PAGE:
How does fibromyalgia affect mental health?
Published 8 Apr 2022 • By Candice Salomé
Fibromyalgia, which affects about 2% of people in the UK, has been recognised as a real and potentially disabling condition by the UK Government and the Department for Work and Pensions (DWP).
Chronic diffuse pain, intense fatigue, sleep disorders... Patients are strongly impacted by this condition, which, moreover, is detrimental to their mental health.
So what is fibromyalgia? Why does it affect patients' mental health so much? What is the link between depression and fibromyalgia?
We explain it all in our article!
What is fibromyalgia and what are its symptoms?
Fibromyalgia is a disease that combines physical symptoms, such as pain, and psychological ones. This condition was recognised as such by the World Health Organization (WHO) in 1992. But its nature and existence are, unfortunately, still the subject of much controversy in the medical world.
Fibromyalgia combines permanent muscle and/or joint pain, chronic fatigue, sleep disorders and, very often, anxiety disorders and depression.
Patients have aches all over the body, without interruption, for months on end. Some normally painless stimuli can cause pain, and normally bearable pain can become intense.
For some patients, other symptoms may also develop, such as headaches, stomach aches, jaw pain, frequent urination, painful menstruation or tingling in the fingers and feet.
In more than 80% of cases, fibromyalgia appears in women aged between 30 and 55, with a peak in prevalence around the menopause.
Depression and anxiety are 4 times more frequent in people suffering with fibromyalgia than in the general population.
What is the link between fibromyalgia and mental health?
A complicated diagnosis
The diagnosis of fibromyalgia is often made after several years of diagnostic delay. The diagnosis is established after eliminating other diseases with similar symptoms, such as certain autoimmune diseases, because the etiology of fibromyalgia is still unknown.
Even though the condition has been recognised by the WHO since 1992, it was not until 2010 that it was recognised as a disability in the Equality Act.
For a long time, diagnostic delay has been a real problem. People suffering from fibromyalgia report a high degree of diagnostic errors, while a significant proportion of practitioners indicate that they feel helpless when faced with patients suffering with fibromyalgia.
Today, even if the diagnosis remains difficult to make because the disease is not accompanied by any organic lesion, screening is facilitated by tools such as the Fibromyalgia Rapid Screening Tool (FiRST), a self-questionnaire used in general practice. A positive response to 5 out of 6 questions allows the detection of fibromyalgia in patients suffering from diffuse pain for more than 3 months. In addition to this, a complete work-up must be performed to rule out other conditions likely to cause the same type of pain.
The lack of a cure
Another difficulty for patients is the lack of a cure. Treatment for fibromyalgia is adapted to each patient.
Thus, non-medicinal treatments are usually favoured, in particular regular physical activity. Other non-medicinal treatments have shown positive effects on certain symptoms of fibromyalgia: acupuncture, thermal cures, yoga, tai chi, qi gong, as well as behavioural and cognitive psychotherapy.
Analgesics are generally not very effective against this disease, and psychotropic drugs, such as certain anti-epileptics or antidepressants, have only a moderate effect. They are reserved for patients for whom exercise has not been efficient.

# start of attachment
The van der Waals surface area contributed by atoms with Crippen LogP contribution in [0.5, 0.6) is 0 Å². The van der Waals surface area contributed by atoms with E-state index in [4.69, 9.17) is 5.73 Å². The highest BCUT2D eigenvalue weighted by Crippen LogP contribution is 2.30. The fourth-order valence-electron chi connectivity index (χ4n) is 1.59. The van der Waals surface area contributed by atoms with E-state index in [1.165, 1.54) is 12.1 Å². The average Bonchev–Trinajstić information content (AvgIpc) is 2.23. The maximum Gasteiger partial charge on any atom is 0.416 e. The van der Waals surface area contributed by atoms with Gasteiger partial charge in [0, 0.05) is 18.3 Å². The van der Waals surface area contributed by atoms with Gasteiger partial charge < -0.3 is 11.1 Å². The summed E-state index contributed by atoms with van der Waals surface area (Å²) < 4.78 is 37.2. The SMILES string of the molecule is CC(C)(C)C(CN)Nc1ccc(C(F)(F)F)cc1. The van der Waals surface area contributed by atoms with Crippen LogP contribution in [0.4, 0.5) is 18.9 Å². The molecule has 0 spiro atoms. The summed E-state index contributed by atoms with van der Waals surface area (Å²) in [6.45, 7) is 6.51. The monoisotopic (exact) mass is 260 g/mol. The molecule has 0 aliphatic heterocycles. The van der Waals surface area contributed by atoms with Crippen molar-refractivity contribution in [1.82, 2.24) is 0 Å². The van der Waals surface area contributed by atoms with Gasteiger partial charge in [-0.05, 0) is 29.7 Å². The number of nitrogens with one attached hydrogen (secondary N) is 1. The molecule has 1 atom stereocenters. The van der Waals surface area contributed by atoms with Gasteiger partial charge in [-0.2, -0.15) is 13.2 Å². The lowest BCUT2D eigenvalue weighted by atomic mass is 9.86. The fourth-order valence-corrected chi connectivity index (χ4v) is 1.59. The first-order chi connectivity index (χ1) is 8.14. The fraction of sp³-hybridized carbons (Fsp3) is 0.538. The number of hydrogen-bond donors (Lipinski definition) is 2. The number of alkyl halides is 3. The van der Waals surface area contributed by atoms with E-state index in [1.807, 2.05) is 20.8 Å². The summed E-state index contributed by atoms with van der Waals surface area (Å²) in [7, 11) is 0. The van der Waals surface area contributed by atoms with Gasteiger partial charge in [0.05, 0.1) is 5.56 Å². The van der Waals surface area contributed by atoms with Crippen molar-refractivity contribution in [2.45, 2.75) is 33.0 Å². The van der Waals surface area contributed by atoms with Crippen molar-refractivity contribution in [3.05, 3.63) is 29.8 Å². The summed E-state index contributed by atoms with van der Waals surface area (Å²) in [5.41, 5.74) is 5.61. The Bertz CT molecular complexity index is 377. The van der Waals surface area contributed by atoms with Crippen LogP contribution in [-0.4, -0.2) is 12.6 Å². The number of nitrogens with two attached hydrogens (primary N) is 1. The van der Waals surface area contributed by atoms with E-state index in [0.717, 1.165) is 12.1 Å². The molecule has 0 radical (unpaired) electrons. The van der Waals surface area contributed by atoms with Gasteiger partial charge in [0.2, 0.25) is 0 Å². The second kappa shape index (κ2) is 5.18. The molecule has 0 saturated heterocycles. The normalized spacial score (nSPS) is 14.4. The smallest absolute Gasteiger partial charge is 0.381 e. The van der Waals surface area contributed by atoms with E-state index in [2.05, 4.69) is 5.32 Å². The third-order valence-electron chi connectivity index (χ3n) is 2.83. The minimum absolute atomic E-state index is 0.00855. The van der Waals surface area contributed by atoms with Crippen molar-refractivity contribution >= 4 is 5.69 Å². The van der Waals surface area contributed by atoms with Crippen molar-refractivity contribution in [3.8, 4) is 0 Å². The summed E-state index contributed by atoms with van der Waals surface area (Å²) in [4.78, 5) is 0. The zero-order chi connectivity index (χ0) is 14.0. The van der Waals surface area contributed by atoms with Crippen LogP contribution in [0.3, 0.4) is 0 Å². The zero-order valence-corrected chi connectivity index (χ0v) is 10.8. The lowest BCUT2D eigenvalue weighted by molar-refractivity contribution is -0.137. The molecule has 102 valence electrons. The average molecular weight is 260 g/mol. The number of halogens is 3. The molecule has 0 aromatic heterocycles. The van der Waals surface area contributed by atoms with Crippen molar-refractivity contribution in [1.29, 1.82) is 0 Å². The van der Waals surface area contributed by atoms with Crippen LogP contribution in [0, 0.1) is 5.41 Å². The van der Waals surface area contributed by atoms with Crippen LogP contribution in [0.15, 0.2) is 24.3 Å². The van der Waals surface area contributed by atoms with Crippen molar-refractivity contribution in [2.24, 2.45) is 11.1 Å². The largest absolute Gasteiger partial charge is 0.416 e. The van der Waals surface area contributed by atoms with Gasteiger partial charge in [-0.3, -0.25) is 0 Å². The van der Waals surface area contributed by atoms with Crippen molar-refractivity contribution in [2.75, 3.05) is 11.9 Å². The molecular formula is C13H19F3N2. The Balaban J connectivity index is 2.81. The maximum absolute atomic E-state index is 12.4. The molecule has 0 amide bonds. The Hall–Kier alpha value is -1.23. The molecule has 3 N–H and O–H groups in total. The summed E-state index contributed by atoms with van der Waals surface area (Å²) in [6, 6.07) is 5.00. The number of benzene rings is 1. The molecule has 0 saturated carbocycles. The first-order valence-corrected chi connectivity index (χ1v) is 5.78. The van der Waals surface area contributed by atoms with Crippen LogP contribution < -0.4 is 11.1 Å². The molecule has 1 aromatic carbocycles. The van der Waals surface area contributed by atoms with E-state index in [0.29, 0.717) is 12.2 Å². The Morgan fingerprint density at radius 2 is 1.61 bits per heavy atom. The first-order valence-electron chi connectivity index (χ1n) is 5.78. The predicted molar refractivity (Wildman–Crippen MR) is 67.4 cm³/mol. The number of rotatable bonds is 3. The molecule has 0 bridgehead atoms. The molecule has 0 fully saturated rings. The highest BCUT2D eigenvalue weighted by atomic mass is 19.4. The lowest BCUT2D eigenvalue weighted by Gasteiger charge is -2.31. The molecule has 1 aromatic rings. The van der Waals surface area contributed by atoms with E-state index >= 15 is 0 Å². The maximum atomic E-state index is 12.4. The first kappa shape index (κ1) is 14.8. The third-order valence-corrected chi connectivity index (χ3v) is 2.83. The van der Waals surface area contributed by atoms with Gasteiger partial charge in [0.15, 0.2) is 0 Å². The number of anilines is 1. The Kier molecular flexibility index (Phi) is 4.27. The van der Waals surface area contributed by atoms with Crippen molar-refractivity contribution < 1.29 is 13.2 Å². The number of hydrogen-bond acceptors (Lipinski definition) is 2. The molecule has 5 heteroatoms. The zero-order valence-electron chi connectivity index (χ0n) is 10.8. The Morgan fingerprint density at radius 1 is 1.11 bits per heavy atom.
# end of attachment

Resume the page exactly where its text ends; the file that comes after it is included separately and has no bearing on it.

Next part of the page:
Complications of fibromyalgia
Fibromyalgia, although not a life-threatening disease, can cause serious disability that limits daily activities and threatens employment opportunities. Thus, patients with fibromyalgia tend to become socially isolated and may develop severe depression.
Indeed, there are certain illnesses that are more frequently diagnosed in people already affected by fibromyalgia: anxiety (generalised, phobias, panic attack, OCD), depression, irritable bowel syndrome (IBS), chronic fatigue syndrome, restless legs syndrome or Sjögren syndrome (dry mouth, eyes and genital mucosa).
Does depression cause fibromyalgia, or is it the other way round?
Apart from the symptoms present in the vast majority of patients affected with fibromyalgia, such as diffuse chronic pain, sleep disorders, etc., there is another syndrome that is also very common: mixed anxiety-depressive disorder (MADD), and sometimes even severe depression.
This is a very ambiguous finding insofar, as it is still impossible to determine whether mixed anxiety-depressive disorder is a direct psychosomatic effect of fibromyalgia, or its triggering factor (psychosomatic determinant).
Nevertheless, according to Dr. Charley Cohen, rheumatologist and author of La Fibromyalgie, un état douloureux enfin reconnu et pris au sérieux ("Fibromyalgia, a disorder finally recognised and taken seriously"), fibromyalgia is not comparable to any psychiatric disorder. However, more than 30% of fibromyalgia patients are also treated for depression.
The borderline between chronic pain and depression is complicated to analyse because of their interaction. Depression can be a reaction to pain. Indeed, a patient who has been suffering, whose condition is not being recognised or accepted by healthcare professionals, tends to develop depression, which can also become chronic. Some patients no longer fight the disease, they just suffer from it.
Chronic pain has repercussions on professional, emotional and family life. All this, in its turn, eventually has an impact on the patient's psyche. Finally, reactionary depression maintains or even increases the pain. It becomes a downward spiral.
Depression is therefore a symptom of fibromyalgia and not the other way round.